"Do you think, Khayim Vilner, that since you've run away from the study house you've saved yourself? Don't you know what we say around here? Whoever's learned muser will never again enjoy life. You'll turn out defective, Khayim Vilner. You'll be a cripple your entire life. You write little heretical rhymes, and people pinch your cheeks for it like a schoolboy. And, so that you could even further desecrate the name of God, you came to preach your heresy right here in the city where you studied. Right now you're being stuffed with honor like a goose with buckwheat, and people are making much of you, their prodigal son! But later you'll see, when you start studying with the really impure. Oh, they're really going to lay into you! Which of you isn't made sick by criticism? Who among you is really so strong that he doesn't need any approval? Who among you is ready to publish his little book without his name on it? That's the main thing with you people, of course, the name should be right out there on top. On top, nowhere else! You've exchanged our restful soul for desires which you won't achieve, for doubts which after much suffering you will still be unable to answer. Your writing won't make anyone better, and it'll make you worse. I've heard that your book, your big holy book is called 'Yes.' But I'm telling you -- No! You hear me, Khayim Vilner? No!"
Having finished his piece, Hersh Raseyner started striding off quickly. But I was also a student of muser, so I caught up with him:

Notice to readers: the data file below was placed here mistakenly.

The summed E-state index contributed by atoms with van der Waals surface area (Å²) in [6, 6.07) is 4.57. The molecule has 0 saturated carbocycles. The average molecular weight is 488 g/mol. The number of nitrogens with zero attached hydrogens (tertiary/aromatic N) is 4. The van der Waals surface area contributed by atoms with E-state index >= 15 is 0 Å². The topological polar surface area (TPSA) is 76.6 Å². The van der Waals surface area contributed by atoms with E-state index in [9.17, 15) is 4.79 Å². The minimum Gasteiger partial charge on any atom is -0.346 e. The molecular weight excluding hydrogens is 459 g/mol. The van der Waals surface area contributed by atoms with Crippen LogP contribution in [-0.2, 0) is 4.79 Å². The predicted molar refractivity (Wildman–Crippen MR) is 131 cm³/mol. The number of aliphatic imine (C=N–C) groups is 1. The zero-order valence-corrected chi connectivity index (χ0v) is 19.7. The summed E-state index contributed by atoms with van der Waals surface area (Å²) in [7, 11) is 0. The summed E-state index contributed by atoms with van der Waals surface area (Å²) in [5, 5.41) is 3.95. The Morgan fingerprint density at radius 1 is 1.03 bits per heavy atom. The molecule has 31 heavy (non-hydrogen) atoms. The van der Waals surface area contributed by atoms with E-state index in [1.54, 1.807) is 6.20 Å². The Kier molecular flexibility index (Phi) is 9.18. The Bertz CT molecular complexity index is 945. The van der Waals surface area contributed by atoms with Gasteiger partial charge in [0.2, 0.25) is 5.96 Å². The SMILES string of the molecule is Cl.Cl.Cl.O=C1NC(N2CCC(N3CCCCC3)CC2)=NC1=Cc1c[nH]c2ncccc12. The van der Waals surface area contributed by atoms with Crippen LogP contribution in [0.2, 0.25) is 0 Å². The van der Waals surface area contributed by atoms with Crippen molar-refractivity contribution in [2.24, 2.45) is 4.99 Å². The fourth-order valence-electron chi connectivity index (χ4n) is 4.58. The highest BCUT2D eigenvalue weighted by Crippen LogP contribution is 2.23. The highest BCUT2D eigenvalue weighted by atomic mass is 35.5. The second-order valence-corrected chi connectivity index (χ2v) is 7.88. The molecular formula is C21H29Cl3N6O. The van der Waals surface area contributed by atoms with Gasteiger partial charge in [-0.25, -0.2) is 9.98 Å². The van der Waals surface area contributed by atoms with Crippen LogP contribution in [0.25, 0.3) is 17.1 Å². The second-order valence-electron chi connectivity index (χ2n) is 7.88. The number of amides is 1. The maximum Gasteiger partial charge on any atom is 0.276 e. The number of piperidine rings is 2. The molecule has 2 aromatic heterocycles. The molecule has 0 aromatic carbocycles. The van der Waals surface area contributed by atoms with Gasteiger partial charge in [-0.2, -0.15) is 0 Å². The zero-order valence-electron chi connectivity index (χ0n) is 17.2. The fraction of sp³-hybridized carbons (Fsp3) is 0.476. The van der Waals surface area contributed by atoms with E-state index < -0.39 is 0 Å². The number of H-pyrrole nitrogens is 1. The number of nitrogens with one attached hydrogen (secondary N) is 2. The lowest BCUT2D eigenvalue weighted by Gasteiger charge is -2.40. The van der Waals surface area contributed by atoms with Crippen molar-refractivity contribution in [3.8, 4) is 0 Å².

"Now you listen to me, Hersh. No one knows better than me how torn up you are. You brag that you're not impressed when the whole street laughs at you since you wear tzitzis down to your ankles. You've convinced yourself that your canvas talis-kotn is a wall of fire between you and the world. You're grabbing onto the tzitzis like a drowning man holding onto a rope, but that doesn't help you swim against the current. You're shaming yourself, because you're scared that the world will like you, with its Potiphars, and you won't have the strength to tear yourself away like Joseph. That's why you flee from temptation and think that the world will chase after you. But when you see that the world is still not chasing you, you get angry and yell, No one enjoys his life. That's how you want to comfort yourself. So if you go off by yourself in seclusion in some attic, that's because you'll reject it all completely rather than take the crumb which the world throws your way. That's your modesty -- it's arrogance, not sequestering yourself.
"And who told you that I went looking for enjoyment? I went to look for a truth which you don't have. And, if it comes to that, I didn't go anywhere, I only went back to my street -- to Butchers' Street in Vilna. You think you're really getting under my skin: I wrote a book called Yes and you scream No into my face. You don't comprehend that I myself am saying No to the order of the world! But nevertheless I demand of myself that I say Yes! Because I believe in my street. I love the carriers who have broken backs from dragging burdens; the tradesmen, with sweat pouring off of them at their workshops; the market women who'd cut off their own fingers to give a poor man a morsel of bread. But you lecture the hungry that they are sinning and tell them -- to repent. You laugh at those who work and trade, because they lack spiritual confidence. But you yourself live from prepared food which hard-working wives bring you, and for which you promise them -- the next world. Hersh Raseyner, you sold your piece of the next world to those poor wives a long time ago."